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Cryptography assignment question: matrix $A$ is \begin{equation} A = \left(\begin{array}{ccc} 1 & 0 & 0 \\ 1 & 3 & 1 \\ 0 & 2 & 5 \end{array}\right) \end{equation} (Hill Cipher key). Show that for a vector $x_1$, $x_1A=x_2A \mod 26$ for exactly $13$ $x_2$'s.

Progress so far: $\det(A)=13$ so $A$ is not invertible $\mod 26$. Re-write the problem as find $y$ such that $yA=0 \mod 26$. I thought I could find $y$ by finding the null space of $A$ $\mod 26$ but I don't know how to do that. It doesn't seem to be working.

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  • $\begingroup$ sorry forgot to mention that re-arranged it as (x1-x2)A=0 mod 26 and let (x1-x2)=y so there should be 13 different y vectors such that yA=0 mod 26 $\endgroup$ – Alan Jan 20 '14 at 22:42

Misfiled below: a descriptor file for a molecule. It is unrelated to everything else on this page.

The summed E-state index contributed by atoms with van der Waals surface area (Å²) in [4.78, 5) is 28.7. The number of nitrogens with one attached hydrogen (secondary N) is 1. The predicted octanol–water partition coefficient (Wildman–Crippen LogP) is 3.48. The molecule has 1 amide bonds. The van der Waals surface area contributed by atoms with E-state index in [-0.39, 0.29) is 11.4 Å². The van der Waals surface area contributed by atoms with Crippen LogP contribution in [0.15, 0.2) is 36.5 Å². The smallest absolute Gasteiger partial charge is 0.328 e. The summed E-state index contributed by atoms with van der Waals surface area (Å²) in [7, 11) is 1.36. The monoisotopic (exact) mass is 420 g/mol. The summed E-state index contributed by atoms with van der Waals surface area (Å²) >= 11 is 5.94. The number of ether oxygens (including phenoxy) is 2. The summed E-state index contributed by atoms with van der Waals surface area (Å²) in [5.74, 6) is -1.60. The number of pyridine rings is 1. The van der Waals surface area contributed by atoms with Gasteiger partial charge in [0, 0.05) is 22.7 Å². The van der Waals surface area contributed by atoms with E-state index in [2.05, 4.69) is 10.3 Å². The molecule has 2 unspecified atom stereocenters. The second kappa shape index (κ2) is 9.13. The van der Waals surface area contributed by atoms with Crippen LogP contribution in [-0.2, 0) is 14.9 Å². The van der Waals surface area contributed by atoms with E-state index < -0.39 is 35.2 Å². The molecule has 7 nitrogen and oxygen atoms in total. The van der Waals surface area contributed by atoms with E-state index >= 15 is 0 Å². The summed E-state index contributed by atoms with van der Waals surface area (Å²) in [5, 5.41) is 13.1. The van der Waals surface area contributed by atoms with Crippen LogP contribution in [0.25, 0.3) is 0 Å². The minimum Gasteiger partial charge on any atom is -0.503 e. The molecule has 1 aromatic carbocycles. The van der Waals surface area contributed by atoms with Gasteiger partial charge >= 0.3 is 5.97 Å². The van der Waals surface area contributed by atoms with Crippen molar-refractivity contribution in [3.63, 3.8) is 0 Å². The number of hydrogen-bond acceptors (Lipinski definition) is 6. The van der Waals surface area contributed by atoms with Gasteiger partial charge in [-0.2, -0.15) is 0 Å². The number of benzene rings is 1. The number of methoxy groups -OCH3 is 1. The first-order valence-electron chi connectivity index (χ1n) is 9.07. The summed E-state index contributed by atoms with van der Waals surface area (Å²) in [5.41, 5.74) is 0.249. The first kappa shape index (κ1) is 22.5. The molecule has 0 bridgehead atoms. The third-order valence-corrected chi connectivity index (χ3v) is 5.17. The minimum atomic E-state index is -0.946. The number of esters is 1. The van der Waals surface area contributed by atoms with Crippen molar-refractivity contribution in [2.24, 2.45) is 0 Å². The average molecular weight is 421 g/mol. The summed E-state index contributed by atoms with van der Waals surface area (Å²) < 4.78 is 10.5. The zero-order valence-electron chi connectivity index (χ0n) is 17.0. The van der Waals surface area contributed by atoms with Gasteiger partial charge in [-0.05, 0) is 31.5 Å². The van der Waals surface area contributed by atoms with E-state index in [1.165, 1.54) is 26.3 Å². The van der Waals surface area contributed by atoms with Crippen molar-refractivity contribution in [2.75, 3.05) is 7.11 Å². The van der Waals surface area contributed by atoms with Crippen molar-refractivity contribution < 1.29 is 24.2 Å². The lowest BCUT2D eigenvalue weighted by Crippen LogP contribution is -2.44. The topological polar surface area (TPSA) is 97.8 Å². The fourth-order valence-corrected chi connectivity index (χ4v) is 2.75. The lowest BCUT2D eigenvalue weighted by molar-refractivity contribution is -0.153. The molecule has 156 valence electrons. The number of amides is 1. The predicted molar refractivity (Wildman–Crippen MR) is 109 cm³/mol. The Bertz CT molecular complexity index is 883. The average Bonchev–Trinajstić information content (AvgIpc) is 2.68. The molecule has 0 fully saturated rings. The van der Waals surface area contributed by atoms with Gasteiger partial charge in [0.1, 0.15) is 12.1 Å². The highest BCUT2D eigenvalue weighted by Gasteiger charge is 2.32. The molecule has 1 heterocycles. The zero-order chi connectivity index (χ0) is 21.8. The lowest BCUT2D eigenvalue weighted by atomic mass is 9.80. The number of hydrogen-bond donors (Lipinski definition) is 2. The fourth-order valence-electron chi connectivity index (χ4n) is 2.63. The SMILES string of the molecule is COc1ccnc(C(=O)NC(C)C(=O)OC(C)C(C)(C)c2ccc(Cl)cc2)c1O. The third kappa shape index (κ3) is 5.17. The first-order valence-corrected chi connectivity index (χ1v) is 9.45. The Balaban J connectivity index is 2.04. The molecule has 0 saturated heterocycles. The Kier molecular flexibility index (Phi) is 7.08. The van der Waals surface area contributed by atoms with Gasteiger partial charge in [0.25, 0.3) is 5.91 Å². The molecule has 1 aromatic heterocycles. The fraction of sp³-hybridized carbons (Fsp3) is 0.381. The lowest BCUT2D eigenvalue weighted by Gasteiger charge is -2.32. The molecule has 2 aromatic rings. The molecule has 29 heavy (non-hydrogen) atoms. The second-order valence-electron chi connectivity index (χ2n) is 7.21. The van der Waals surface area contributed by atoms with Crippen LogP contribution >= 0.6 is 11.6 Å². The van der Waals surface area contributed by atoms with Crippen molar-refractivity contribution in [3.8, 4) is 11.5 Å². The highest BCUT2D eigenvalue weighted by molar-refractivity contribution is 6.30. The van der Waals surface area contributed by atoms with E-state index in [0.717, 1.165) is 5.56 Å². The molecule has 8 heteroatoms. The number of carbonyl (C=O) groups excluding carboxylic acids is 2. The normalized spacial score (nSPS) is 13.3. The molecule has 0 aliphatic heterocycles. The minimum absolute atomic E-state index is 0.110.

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So, $A=\pmatrix{1&0&0\\1&3&1\\0&2&5}$ and let $y=(y_1,y_2,y_3)$. Then we need to find the solutions of $yA=0$, i.e. $$\matrix{y_1+y_2 &=& 0 &&& (i) \\ 3y_2+2y_3 &=& 0 &&& (ii)\\ y_2+5y_3 &=& 0 &&& (iii) }$$ Now perform $(ii)\,-\,3\cdot(iii)$ to obtain $\ \ -13y_3=0 \quad\quad (iv)$.
Since all these are modulo $26$, any even $y_3\in\Bbb Z_{26}$ will be a solution of $(iv)$. (There are exactly $13$ even numbers modulo $26$.)
Then, $y_2$ can be uniquely determined by either $(iii)$ or $(ii)$, knowing the choice for $y_3$ and also, $y_2$ determines $y_1$ by $(i)$.

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